Each time my plane begins to sink
And the No Smoking sign comes on:
What will there be to drink?

Is this a milieu where I must
How grahamgreeneish! How infra dig!
Snatch from the bottle in my bag
An analeptic swig?

Another morning comes: I see,
Dwindling below me on the plane,
The roofs of one more audience
I shall not see again.

God bless the lot of them, although
I don’t remember which was which:
God bless the U.S.A., so large,
So friendly, and so rich.

W.H. Auden

Wednesday Poem-Wallace Stevens

The Snow Man

One must have a mind of winter
To regard the frost and the boughs
Of the pine-trees crusted with snow;

And have been cold a long time
To behold the junipers shagged with ice,
The spruces rough in the distant glitter

Of the January sun; and not to think
Of any misery in the sound of the wind,
In the sound of a few leaves,

Which is the sound of the land
Full of the same wind
That is blowing in the same bare place

 For the listener, who listens in the snow,
And, nothing himself, beholds
Nothing that is not there and the nothing that is.

 –Wallace Stevens

Christmas Trees-Robert Frost

Christmas Trees

The city had withdrawn into itself
And left at last the country to the country;
When between whirls of snow not come to lie
And whirls of foliage not yet laid, there drove
A stranger to our yard, who looked the city,
Yet did in country fashion in that there
He sat and waited till he drew us out
A-buttoning coats to ask him who he was.
He proved to be the city come again
To look for something it had left behind
And could not do without and keep its Christmas.
He asked if I would sell my Christmas trees;
My woods—the young fir balsams like a place
Where houses all are churches and have spires.
I hadn’t thought of them as Christmas Trees.
I doubt if I was tempted for a moment
To sell them off their feet to go in cars
And leave the slope behind the house all bare,
Where the sun shines now no warmer than the moon.
I’d hate to have them know it if I was.
Yet more I’d hate to hold my trees except
As others hold theirs or refuse for them,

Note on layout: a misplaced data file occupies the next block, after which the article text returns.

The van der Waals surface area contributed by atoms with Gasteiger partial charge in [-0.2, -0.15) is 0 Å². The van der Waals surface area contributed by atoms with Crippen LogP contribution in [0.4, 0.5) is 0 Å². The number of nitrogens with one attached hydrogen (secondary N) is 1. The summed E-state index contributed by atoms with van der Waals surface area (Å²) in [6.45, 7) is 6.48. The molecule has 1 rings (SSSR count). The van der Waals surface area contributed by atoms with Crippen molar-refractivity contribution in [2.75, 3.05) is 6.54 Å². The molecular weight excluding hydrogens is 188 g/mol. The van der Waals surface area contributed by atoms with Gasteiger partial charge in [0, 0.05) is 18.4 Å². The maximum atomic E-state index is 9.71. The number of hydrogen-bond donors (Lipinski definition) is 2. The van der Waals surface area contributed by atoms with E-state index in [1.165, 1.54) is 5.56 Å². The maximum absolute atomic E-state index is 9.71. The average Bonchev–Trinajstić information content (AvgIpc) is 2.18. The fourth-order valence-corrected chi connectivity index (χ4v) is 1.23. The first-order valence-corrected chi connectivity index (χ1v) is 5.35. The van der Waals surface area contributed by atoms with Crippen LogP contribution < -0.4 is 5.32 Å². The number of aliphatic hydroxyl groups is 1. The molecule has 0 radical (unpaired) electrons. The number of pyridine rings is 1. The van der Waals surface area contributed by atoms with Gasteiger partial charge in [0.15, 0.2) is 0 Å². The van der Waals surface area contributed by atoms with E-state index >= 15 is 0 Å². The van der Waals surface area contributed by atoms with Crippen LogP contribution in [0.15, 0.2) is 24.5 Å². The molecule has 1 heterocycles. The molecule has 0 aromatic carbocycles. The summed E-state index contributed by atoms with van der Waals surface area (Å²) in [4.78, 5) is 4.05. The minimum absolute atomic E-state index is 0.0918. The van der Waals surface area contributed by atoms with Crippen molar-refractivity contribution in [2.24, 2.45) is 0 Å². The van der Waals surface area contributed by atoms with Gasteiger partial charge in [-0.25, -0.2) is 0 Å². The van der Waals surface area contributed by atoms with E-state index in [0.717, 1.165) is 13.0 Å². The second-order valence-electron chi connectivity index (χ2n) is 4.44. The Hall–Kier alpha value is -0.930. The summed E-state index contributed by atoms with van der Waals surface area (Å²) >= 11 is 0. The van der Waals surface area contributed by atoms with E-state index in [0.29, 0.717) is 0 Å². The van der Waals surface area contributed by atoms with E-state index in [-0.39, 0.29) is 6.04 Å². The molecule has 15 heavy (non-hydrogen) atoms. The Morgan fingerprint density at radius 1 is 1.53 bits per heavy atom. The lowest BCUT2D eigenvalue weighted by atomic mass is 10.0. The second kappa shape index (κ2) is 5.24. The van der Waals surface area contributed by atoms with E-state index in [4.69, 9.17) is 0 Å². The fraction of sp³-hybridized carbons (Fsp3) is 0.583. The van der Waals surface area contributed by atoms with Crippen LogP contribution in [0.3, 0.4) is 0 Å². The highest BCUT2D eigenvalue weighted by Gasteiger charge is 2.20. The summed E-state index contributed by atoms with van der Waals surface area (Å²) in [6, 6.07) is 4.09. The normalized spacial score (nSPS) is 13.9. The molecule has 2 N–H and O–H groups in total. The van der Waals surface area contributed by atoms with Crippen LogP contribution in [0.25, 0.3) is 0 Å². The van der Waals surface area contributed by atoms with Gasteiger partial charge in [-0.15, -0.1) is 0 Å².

Beyond the time of profitable growth,
The trial by market everything must come to.
I dallied so much with the thought of selling.
Then whether from mistaken courtesy
And fear of seeming short of speech, or whether
From hope of hearing good of what was mine, I said,
“There aren’t enough to be worth while.”
“I could soon tell how many they would cut,
You let me look them over.”

                                                     “You could look.

But don’t expect I’m going to let you have them.”
Pasture they spring in, some in clumps too close
That lop each other of boughs, but not a few
Quite solitary and having equal boughs
All round and round. The latter he nodded “Yes” to,
Or paused to say beneath some lovelier one,
With a buyer’s moderation, “That would do.”
I thought so too, but wasn’t there to say so.
We climbed the pasture on the south, crossed over,
And came down on the north. He said, “A thousand.”

“A thousand Christmas trees!—at what apiece?”

He felt some need of softening that to me:

“A thousand trees would come to thirty dollars.”
Then I was certain I had never meant
To let him have them. Never show surprise!
But thirty dollars seemed so small beside
The extent of pasture I should strip, three cents
(For that was all they figured out apiece),
Three cents so small beside the dollar friends
I should be writing to within the hour
Would pay in cities for good trees like those,
Regular vestry-trees whole Sunday Schools
Could hang enough on to pick off enough.
A thousand Christmas trees I didn’t know I had!
Worth three cents more to give away than sell,
As may be shown by a simple calculation.
Too bad I couldn’t lay one in a letter.
I can’t help wishing I could send you one,
In wishing you herewith a Merry Christmas.

Robert Frost

Very Near The Darkest Evening Of The Year-Robert Frost

Stopping By Woods On A Snowy Evening

Whose woods these are I think I know.
His house is in the village though;
He will not see me stopping here
To watch his woods fill up with snow.

My little horse must think it queer
To stop without a farmhouse near
Between the woods and frozen lake
The darkest evening of the year.

He gives his harness bells a shake
To ask if there is some mistake.
The only other sound’s the sweep
Of easy wind and downy flake.

The woods are lovely, dark and deep.
But I have promises to keep,
And miles to go before I sleep,
And miles to go before I sleep.

Robert Frost

Monday Poem-Yusuf Komunyakaa

Thanks

Thanks for the tree
between me & a sniper’s bullet.
I don’t know what made the grass
sway seconds before the Viet Cong
raised his soundless rifle.
Some voice always followed,
telling me which foot
to put down first.
Thanks for deflecting the ricochet
against that anarchy of dusk.
I was back in San Francisco
wrapped up in a woman’s wild colors,
causing some dark bird’s love call
to be shattered by daylight
when my hands reached up
& pulled a branch away
from my face. Thanks
for the vague white flower
that pointed to the gleaming metal
reflecting how it is to be broken
like mist over the grass,
as we played some deadly
game for blind gods.
What made me spot the monarch
writhing on a single thread
tied to a farmer’s gate,
holding the day together
like an unfingered guitar string,
is beyond me. Maybe the hills
grew weary & leaned a little in the heat.
Again, thanks for the dud
hand grenade tossed at my feet
outside Chu Lai. I’m still
falling through its silence.
I don’t know why the intrepid
sun touched the bayonet,
but I know that something
stood among those lost trees
& moved only when I moved.

Yusef Komunyakaa